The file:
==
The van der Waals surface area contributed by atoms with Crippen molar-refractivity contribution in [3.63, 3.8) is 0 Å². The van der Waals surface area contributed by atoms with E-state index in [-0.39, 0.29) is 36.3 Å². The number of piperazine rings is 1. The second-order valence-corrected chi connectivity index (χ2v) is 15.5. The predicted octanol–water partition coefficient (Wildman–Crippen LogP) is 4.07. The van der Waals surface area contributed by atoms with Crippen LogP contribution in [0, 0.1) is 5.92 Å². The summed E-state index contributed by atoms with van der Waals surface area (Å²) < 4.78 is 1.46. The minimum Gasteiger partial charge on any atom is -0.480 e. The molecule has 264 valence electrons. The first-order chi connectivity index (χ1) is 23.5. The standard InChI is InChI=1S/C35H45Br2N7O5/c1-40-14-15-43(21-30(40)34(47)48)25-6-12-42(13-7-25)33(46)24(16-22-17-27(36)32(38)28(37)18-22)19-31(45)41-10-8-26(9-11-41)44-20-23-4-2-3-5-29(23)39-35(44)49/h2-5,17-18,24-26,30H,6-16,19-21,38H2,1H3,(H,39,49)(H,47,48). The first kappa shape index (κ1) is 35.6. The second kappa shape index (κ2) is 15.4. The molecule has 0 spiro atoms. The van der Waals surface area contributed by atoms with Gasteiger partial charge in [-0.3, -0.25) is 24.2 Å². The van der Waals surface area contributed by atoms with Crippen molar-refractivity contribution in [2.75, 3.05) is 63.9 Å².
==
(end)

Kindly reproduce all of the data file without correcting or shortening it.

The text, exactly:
The van der Waals surface area contributed by atoms with Crippen molar-refractivity contribution in [3.63, 3.8) is 0 Å². The van der Waals surface area contributed by atoms with E-state index in [-0.39, 0.29) is 36.3 Å². The number of piperazine rings is 1. The second-order valence-corrected chi connectivity index (χ2v) is 15.5. The predicted octanol–water partition coefficient (Wildman–Crippen LogP) is 4.07. The van der Waals surface area contributed by atoms with Crippen LogP contribution in [0, 0.1) is 5.92 Å². The summed E-state index contributed by atoms with van der Waals surface area (Å²) < 4.78 is 1.46. The minimum Gasteiger partial charge on any atom is -0.480 e. The molecule has 264 valence electrons. The first-order chi connectivity index (χ1) is 23.5. The standard InChI is InChI=1S/C35H45Br2N7O5/c1-40-14-15-43(21-30(40)34(47)48)25-6-12-42(13-7-25)33(46)24(16-22-17-27(36)32(38)28(37)18-22)19-31(45)41-10-8-26(9-11-41)44-20-23-4-2-3-5-29(23)39-35(44)49/h2-5,17-18,24-26,30H,6-16,19-21,38H2,1H3,(H,39,49)(H,47,48). The first kappa shape index (κ1) is 35.6. The second kappa shape index (κ2) is 15.4. The molecule has 0 spiro atoms. The van der Waals surface area contributed by atoms with Gasteiger partial charge in [-0.3, -0.25) is 24.2 Å². The van der Waals surface area contributed by atoms with Crippen molar-refractivity contribution in [2.75, 3.05) is 63.9 Å².